In the eighth inning of Monday night's game at Marlins Park, the Phillies' infield defense was positioned in a shift against Marlins' slugger Giancarlo Stanton. Three players -- Cody Asche, Jimmy Rollins and Chase Utley -- were stationed on the left side of the diamond against the right-handed hitting Stanton, with first baseman Kevin Frandsen left to cover the right side all by himself.
The shift in itself isn't so interesting. Teams do it often and against Stanton, who has hit 13 ground ball outs to the right side of the infield in 487 plate appearances this season, it makes sense. Figuring that Stanton hits the ball on the ground 44 percent of the time when he makes contact, why not play where he hits them?
The interesting part of this is twofold. Firstly, the Phillies actually played a shift. For the life of me, I can't recall very many times when the Phillies played such a severe defense. Maybe for David Ortiz or Mark McGwire, but nothing stands out.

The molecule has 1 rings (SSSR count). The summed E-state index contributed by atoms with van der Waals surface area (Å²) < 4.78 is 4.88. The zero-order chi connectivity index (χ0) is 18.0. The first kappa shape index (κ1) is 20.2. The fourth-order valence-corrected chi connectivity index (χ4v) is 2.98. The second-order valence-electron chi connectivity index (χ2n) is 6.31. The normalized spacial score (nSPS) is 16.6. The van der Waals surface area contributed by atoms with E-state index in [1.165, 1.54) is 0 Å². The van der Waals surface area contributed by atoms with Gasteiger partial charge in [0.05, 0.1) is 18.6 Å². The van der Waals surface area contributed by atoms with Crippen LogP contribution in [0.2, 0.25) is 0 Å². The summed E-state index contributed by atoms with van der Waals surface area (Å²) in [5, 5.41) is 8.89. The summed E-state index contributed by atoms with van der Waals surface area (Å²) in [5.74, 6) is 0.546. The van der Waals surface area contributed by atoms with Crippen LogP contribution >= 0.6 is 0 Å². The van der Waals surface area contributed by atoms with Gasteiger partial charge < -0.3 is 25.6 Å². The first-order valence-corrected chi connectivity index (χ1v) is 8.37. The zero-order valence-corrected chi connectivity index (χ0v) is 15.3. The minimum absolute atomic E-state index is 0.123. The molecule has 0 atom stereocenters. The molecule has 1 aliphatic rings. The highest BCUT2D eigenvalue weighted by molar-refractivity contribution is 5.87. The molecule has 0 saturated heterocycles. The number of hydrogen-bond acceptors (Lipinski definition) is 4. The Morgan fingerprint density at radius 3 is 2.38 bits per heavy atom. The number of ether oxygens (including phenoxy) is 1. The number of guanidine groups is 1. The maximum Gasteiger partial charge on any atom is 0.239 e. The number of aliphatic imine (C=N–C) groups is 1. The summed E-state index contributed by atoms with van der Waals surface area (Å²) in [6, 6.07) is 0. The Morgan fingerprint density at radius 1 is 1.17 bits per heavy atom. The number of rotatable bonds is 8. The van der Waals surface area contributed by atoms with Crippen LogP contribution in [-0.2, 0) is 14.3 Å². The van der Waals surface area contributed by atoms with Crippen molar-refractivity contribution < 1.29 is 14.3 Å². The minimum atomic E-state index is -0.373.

Still, like every other team in the big leagues, the Phillies have spray charts on every player in the league. But for whatever reason -- pitchers' comfort, individual preferrence, personnel, etc. -- the Phillies aren't known as a team that goes to such extremes. Of course, there might not be a reason to. Stanton is a pull hitter and it makes sense to put the shift on him just as it's only logical to shift on Ryan Howard. After all, why play a shift if there is no reason to?
But with former infielder Ryne Sandberg as the manager and the one lining up the infield defense, maybe the Phillies will shift more. After all, the Pirates do it constantly ...
That's the second part. Travis Sawchik of the Pittsburgh Tribune dug into the Pirates' defensive philsophy and how the team has gone from last in the majors in defensive effeciency in 2010, to first in the category in 2013. Simply, the Pirates line up on defense where the batter hits the ball.
Tampa Bay, with manager Joe Maddon, has been out in front of so called, "unconventional" thinking on defensive positioning for years and because more teams have had success in being so progressive, other teams will be sure to follow. Shoot, maybe even the conservative Phillies are jumping onto the bandwagon?